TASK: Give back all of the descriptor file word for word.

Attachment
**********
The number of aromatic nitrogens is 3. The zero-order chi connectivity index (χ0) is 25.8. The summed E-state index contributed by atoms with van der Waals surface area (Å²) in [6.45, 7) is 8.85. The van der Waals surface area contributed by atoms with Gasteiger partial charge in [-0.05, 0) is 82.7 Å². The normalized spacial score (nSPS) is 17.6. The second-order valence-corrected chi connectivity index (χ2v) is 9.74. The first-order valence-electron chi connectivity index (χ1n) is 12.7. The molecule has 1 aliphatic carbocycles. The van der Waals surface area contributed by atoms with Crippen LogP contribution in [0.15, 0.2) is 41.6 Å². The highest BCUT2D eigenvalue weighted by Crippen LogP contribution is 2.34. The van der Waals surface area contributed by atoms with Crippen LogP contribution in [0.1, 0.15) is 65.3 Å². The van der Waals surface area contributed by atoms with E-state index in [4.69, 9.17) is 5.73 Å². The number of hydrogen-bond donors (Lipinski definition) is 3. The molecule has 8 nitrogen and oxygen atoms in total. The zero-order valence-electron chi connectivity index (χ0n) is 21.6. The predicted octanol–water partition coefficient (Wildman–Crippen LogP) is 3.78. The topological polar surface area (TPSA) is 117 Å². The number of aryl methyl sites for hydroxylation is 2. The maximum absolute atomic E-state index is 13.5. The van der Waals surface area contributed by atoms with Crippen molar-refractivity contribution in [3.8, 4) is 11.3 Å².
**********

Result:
The number of aromatic nitrogens is 3. The zero-order chi connectivity index (χ0) is 25.8. The summed E-state index contributed by atoms with van der Waals surface area (Å²) in [6.45, 7) is 8.85. The van der Waals surface area contributed by atoms with Gasteiger partial charge in [-0.05, 0) is 82.7 Å². The normalized spacial score (nSPS) is 17.6. The second-order valence-corrected chi connectivity index (χ2v) is 9.74. The first-order valence-electron chi connectivity index (χ1n) is 12.7. The molecule has 1 aliphatic carbocycles. The van der Waals surface area contributed by atoms with Crippen LogP contribution in [0.15, 0.2) is 41.6 Å². The highest BCUT2D eigenvalue weighted by Crippen LogP contribution is 2.34. The van der Waals surface area contributed by atoms with Crippen LogP contribution in [0.1, 0.15) is 65.3 Å². The van der Waals surface area contributed by atoms with E-state index in [4.69, 9.17) is 5.73 Å². The number of hydrogen-bond donors (Lipinski definition) is 3. The molecule has 8 nitrogen and oxygen atoms in total. The zero-order valence-electron chi connectivity index (χ0n) is 21.6. The predicted octanol–water partition coefficient (Wildman–Crippen LogP) is 3.78. The topological polar surface area (TPSA) is 117 Å². The number of aryl methyl sites for hydroxylation is 2. The maximum absolute atomic E-state index is 13.5. The van der Waals surface area contributed by atoms with Crippen molar-refractivity contribution in [3.8, 4) is 11.3 Å².